Figure 5 (43 K image). Relative area (%) of continental Latin American countries capable of producing first, second, and third quarter crops/y of common carp fed to 75% satiation and harvested at 600 g.
Discussions and Conclusions
This study is the first attempt to integrate a fish growth model within a continental-scale GIS to predict the number of fish crops possible per year. The results suggest that such integration is a useful mechanism to address the effects of various factors (primarily water temperature and feeding rates) on fish yields and to estimate the production potential at various levels of culture intensity. The approach may also be applicable to the analysis of pond aquaculture potential at different geographical scales (e.g., for single countries, or states/districts within individual countries). Moreover, the parameterization of the fish growth model developed by Bolte et al. (1995) for various species proved to be very beneficial.
As indicated previously, crops/y output obtained for tambaquÕ and pacu were somewhat unexpected for the warmer waters of Latin America, because the former species generally grows more rapidly in waters ranging from 25 to 35°C (e.g., Saint-Paul and Werder, 1980; Saint-Paul, 1989). Although some experiments (e.g., Miyasaka and Castagnolli, 1992) have shown that pacu may grow better than tambaquÕ in mean water temperatures ranging from 27 to 30°C, we suspect that the crops/y results obtained for these species may in part be due to the lack of sufficient growout data to better parameterize the growth model for tambaquÕ (see also Nath, 1996). The higher crops/y output registered from Central Brazil southward for pacu compared with tambaquÕ is perhaps not surprising because pacu appear to better tolerate colder temperatures than tambaquÕ (Saint-Paul, 1989).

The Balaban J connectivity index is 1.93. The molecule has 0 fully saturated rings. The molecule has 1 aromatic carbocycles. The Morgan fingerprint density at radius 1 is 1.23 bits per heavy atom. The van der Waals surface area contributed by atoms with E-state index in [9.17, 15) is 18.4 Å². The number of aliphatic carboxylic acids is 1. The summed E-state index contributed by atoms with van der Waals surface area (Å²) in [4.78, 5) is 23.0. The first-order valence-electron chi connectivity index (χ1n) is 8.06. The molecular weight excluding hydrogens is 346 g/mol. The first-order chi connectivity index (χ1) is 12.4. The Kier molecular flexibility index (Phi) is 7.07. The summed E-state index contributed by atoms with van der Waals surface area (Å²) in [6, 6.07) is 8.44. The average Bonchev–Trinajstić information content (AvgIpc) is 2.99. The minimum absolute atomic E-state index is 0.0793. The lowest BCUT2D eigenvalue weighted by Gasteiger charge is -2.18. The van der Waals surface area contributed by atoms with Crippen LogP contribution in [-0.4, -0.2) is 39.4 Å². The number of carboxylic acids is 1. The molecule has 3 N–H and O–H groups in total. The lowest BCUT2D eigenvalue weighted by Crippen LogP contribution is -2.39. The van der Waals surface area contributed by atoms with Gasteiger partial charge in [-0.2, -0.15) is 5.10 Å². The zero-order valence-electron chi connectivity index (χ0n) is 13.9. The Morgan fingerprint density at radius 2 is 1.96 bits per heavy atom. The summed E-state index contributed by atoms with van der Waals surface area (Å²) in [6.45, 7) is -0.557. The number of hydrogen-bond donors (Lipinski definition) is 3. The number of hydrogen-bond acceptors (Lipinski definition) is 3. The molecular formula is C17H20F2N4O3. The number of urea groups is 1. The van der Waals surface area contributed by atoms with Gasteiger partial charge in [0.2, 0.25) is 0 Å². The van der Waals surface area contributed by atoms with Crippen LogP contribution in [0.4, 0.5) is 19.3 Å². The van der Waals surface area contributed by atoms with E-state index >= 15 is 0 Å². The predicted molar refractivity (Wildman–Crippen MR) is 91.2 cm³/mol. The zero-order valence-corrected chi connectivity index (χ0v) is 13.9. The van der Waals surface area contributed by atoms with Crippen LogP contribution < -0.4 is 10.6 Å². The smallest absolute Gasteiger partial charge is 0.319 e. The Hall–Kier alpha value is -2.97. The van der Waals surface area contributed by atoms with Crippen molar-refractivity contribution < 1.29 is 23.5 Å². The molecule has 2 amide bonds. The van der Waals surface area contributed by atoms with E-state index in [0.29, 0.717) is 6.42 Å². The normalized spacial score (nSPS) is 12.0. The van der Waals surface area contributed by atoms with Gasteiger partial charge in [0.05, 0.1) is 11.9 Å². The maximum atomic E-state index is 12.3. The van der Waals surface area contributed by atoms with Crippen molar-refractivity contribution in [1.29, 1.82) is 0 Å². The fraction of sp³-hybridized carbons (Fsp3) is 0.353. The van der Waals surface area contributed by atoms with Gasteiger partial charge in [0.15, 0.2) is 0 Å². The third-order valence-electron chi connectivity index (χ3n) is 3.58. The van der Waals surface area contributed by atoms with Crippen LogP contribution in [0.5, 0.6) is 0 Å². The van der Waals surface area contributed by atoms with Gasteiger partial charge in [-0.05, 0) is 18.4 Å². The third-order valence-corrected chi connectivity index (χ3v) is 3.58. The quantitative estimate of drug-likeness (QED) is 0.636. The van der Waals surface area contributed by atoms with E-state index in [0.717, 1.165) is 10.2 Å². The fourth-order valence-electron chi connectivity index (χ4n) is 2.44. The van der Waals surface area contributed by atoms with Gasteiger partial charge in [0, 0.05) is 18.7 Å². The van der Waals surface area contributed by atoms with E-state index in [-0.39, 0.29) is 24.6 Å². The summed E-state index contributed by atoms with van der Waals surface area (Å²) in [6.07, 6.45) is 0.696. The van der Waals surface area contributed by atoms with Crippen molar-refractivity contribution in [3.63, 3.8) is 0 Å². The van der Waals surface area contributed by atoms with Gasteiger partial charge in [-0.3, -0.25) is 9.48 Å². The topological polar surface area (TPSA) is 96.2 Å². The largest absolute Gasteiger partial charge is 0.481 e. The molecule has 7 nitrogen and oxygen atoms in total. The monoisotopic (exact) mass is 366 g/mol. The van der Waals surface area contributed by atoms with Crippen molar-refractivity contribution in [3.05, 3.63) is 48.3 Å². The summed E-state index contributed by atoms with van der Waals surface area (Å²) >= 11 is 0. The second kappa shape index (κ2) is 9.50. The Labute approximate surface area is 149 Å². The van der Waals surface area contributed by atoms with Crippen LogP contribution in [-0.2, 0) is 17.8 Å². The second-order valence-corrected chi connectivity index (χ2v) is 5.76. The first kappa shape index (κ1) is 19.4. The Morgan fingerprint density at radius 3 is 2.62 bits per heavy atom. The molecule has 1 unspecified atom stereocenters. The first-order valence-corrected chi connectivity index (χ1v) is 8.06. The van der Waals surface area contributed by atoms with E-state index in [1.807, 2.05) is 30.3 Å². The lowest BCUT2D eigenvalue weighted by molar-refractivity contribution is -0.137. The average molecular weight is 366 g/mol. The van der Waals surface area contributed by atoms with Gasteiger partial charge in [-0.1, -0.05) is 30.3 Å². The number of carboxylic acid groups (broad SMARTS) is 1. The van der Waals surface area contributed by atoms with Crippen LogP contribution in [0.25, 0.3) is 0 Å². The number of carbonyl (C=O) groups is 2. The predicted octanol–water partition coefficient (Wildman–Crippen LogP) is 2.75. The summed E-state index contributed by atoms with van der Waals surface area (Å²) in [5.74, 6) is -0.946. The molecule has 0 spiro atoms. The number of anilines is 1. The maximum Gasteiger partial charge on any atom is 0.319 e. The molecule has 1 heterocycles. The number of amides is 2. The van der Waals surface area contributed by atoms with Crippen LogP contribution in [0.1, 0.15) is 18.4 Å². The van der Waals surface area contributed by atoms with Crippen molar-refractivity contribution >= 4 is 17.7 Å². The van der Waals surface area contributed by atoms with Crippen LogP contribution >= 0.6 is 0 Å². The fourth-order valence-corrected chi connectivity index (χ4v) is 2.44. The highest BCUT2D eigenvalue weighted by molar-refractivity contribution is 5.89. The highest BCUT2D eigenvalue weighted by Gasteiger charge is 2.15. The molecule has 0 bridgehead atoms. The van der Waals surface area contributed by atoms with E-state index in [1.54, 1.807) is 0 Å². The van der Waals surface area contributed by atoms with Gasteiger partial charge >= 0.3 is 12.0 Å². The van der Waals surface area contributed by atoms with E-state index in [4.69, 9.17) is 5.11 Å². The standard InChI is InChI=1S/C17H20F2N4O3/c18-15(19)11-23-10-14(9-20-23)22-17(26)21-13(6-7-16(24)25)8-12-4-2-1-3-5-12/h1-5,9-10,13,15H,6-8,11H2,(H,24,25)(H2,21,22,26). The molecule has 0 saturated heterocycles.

In general, the results were quite positive for the development of inland fish farming in Latin America because large areas of the continent were shown to be suitable for the farming of a variety of species. The numbers of crops per year could be maximized through a combination of relatively high feeding rates and harvest at moderate weights.
It should be noted, however, that not all of the potential aquaculture areas identified for one or more of the species used in this study will be available for aquaculture development. In addition to growth potential, some of the areas may not be appropriate because of a variety of other factors (water requirements, urban market potential, potential for farm gate sales, availability of agricultural by-products as feed/fertilizer input, and engineering and terrain suitability for pond construction) necessary to determine site suitability for pond aquaculture. The fish growth model predictions obtained in this study were combined with analyses of these additional factors within GIS to identify areas of Latin America that are either very suitable, suitable, marginally suitable, or unsuitable for aquaculture development. Further, regions unavailable for inland fish farming development were identified by incorporating constraints such as protected areas, large inland water bodies, and urban centers. Complete details of these analyses are given in Kapetsky and Nath (in prep.).
Finally, additional improvements such as use of stochastic weather data to investigate the best and worst climate situations, as well as the average situation for the production of fish, may be useful in future assessments of aquaculture potential for large geographic areas. Such analysis could include inter-annual temperature variations as they affect growth and associated yields. It may also be useful to extend the range of species considered to include cold-water candidates and to examine the potential for other fish production systems including polyculture, recirculation systems, and flow-through facilities.